A fifth of companies view supply chain water risks as capable of having a significant impact on their business, according to environmental disclosure organisation CDP.

This puts US$77bn across 623 firms at risk, CDP – formerly the Carbon Disclosure Project – has found in its Global Water Report, published at the end of last month.

Water security is becoming a growing problem as the climate crisis alters the global water cycle, resulting in stronger, more frequent droughts and periods of extreme rainfall.

CDP notes that industries can be exposed to water risks through their supply chains, via either water-intensive sectors or the rivers used to transport goods.

“Water scarcity, pollution and flooding represent a risk to companies: one-off events and long-term management issues alike may impact an individual company’s profits,” says Carine Smith Ihenacho, chief governance and compliance officer for Norges Bank Investment Management, lead sponsor of CDP’s work on water security.

This year, drought and low water levels in the Panama Canal have disrupted trade, with authorities forced to limit the number of ships able to pass through the route, driving up shipping costs. Parts of the river Rhine were also closed to shipping at the end of last year due to heavy rain.

The report says the Mississippi, Amazon and Yangtze are also rivers that are “being squeezed by drought”.

CDP asked 13,356 companies to provide data about water-related disclosures they made in 2023. Of the 4,815 respondents, the report focuses on 3,163 firms that have an annual turnover of at least €250mn or US$250mn and disclosed data in response to a question from an investor.

Most respondents were located in Asia, followed by Europe and North America. The majority of companies were from the manufacturing industry, with the materials and food, beverage and agriculture sectors following closely.

The transport sector revealed “poor supply chain performance”, CDP says, being “the least likely to assess supplier risks, set targets or enforce water-related requirements”, and the “most likely to state that supply chain engagement is unimportant”.

The report also highlights the influence of around US$700bn in agriculture and water subsidies, which it says can “fuel excessive water consumption and other environmentally damaging practices”.

Although determining a supply chain’s impact on water is “more intricate than assessing climate impact”, according to CDP, the task also presents an opportunity for businesses.

“The cost of mitigating supply chain water risk is almost three times cheaper than the cost of impact. Collective action between suppliers and buyers can lead to closer relationships, opening the door to improved products and innovative solutions,” CDP says.

The report calls on companies to identify their water-related risks and how their business activities contribute to water insecurity.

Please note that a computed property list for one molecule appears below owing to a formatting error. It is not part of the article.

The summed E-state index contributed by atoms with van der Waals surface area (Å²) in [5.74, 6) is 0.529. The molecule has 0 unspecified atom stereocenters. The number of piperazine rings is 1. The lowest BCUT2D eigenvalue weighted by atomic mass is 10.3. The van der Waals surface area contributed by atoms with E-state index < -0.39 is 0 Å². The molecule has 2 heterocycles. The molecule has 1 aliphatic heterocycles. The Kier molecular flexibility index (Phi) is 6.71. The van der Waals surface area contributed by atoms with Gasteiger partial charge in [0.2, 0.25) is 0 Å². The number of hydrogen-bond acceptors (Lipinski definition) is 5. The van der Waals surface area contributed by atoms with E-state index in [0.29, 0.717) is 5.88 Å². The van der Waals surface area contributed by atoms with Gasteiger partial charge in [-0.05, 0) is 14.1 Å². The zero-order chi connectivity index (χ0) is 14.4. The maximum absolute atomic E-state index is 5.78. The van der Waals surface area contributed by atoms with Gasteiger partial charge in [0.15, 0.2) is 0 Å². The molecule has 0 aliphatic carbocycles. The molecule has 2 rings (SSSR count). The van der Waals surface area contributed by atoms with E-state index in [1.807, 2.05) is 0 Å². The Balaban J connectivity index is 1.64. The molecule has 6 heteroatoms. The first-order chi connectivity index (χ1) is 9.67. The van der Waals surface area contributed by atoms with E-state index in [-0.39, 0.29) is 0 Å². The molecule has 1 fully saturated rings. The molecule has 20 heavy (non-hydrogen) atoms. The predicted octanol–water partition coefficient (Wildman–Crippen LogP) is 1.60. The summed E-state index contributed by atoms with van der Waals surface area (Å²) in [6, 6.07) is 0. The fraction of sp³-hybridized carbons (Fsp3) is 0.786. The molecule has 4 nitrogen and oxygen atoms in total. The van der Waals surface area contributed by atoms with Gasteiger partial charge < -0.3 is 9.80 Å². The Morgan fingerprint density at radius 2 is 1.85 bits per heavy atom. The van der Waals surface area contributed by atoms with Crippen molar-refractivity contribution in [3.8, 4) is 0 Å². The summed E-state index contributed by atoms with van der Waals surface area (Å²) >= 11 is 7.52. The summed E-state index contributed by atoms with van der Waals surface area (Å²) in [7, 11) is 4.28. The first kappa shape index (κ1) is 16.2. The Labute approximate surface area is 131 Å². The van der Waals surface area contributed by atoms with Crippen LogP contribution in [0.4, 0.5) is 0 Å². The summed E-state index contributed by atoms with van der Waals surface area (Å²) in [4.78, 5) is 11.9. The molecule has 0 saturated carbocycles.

Aspects to consider include supplier impacts on water quality and availability as well as dependence on water and so-called “basin status”, which refers to the robustness of reserves and the level of access workers have to water, sanitation and hygiene services.

It also urges more firms to set targets for improvement, pointing out that just 4% of assessed companies set goals in 2023.

Examples of targets include food manufacturer Mars’ goal of “100% compliance in pollutant management practices” by 2025, which it is aiming to achieve by requesting that farmers comply with good practices in reducing the pollution of water run-off from the use of fertilisers and pesticides.

The report also emphasises the importance of board-level incentives for improving water risk in supply chains, with 443 companies having these in place last year and 118 firms including water targets in remuneration policies for the chief procurement officer.

Other actions CDP recommends include collecting information, mitigating risks and setting targets throughout companies’ supply chains.

A third of companies said their suppliers had to meet water-related requirements – such as reducing total water use and setting water pollution targets – as part of the purchasing process, with just over half including the requirements in supplier contracts.

If suppliers do not comply, most companies retrain and engage with them, but 16% temporarily suspend the relationship and 9% exclude them from the supply chain altogether.

Complete exclusion might be “a quick short-term solution”, but could have “very negative consequences” for suppliers, CDP says, with engagement and support to improve practices a better course of action.

“This is particularly important to ensure that action on water generates opportunities for developing countries, instead of presenting further obstacles for progress towards the just water security transition,” it says.

Financial incentives such as loan support, interest reduction and bonus schemes are also being used by 5% of firms.

Other means of incentivising suppliers include education, innovating to create new ways of reducing the amount of water used, and even advocating for policy or regulatory change.

While most companies did report engaging with suppliers on the matter, 28% said they do not, and have no plans to do so in the next two years.